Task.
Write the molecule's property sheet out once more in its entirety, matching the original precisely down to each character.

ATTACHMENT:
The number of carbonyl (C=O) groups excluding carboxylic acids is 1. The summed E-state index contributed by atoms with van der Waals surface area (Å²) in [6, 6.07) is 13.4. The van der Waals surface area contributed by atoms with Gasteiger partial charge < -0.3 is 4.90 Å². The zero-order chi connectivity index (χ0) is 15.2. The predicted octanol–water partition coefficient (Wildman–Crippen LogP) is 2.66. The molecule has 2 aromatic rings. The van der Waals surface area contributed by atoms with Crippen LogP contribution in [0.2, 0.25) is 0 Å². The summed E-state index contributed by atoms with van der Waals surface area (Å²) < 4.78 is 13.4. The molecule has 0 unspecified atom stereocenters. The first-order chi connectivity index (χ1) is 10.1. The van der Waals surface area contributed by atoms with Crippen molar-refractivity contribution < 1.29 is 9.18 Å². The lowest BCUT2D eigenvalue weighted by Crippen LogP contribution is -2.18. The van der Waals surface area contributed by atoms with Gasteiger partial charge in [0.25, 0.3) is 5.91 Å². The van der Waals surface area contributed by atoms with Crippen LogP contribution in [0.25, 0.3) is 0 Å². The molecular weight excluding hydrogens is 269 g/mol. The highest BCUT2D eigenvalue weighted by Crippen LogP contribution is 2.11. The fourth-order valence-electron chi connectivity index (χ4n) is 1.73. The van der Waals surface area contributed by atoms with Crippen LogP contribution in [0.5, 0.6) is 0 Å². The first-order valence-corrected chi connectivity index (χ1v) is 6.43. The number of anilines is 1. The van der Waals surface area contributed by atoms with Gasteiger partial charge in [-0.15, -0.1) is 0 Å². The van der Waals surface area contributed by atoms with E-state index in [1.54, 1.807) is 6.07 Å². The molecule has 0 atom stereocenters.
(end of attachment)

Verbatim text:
The number of carbonyl (C=O) groups excluding carboxylic acids is 1. The summed E-state index contributed by atoms with van der Waals surface area (Å²) in [6, 6.07) is 13.4. The van der Waals surface area contributed by atoms with Gasteiger partial charge < -0.3 is 4.90 Å². The zero-order chi connectivity index (χ0) is 15.2. The predicted octanol–water partition coefficient (Wildman–Crippen LogP) is 2.66. The molecule has 2 aromatic rings. The van der Waals surface area contributed by atoms with Crippen LogP contribution in [0.2, 0.25) is 0 Å². The summed E-state index contributed by atoms with van der Waals surface area (Å²) < 4.78 is 13.4. The molecule has 0 unspecified atom stereocenters. The first-order chi connectivity index (χ1) is 10.1. The van der Waals surface area contributed by atoms with Crippen molar-refractivity contribution < 1.29 is 9.18 Å². The lowest BCUT2D eigenvalue weighted by Crippen LogP contribution is -2.18. The van der Waals surface area contributed by atoms with Gasteiger partial charge in [0.25, 0.3) is 5.91 Å². The van der Waals surface area contributed by atoms with Crippen LogP contribution in [0.25, 0.3) is 0 Å². The molecular weight excluding hydrogens is 269 g/mol. The highest BCUT2D eigenvalue weighted by Crippen LogP contribution is 2.11. The fourth-order valence-electron chi connectivity index (χ4n) is 1.73. The van der Waals surface area contributed by atoms with Crippen LogP contribution in [0.5, 0.6) is 0 Å². The first-order valence-corrected chi connectivity index (χ1v) is 6.43. The number of anilines is 1. The van der Waals surface area contributed by atoms with Gasteiger partial charge in [-0.15, -0.1) is 0 Å². The van der Waals surface area contributed by atoms with E-state index in [1.54, 1.807) is 6.07 Å². The molecule has 0 atom stereocenters.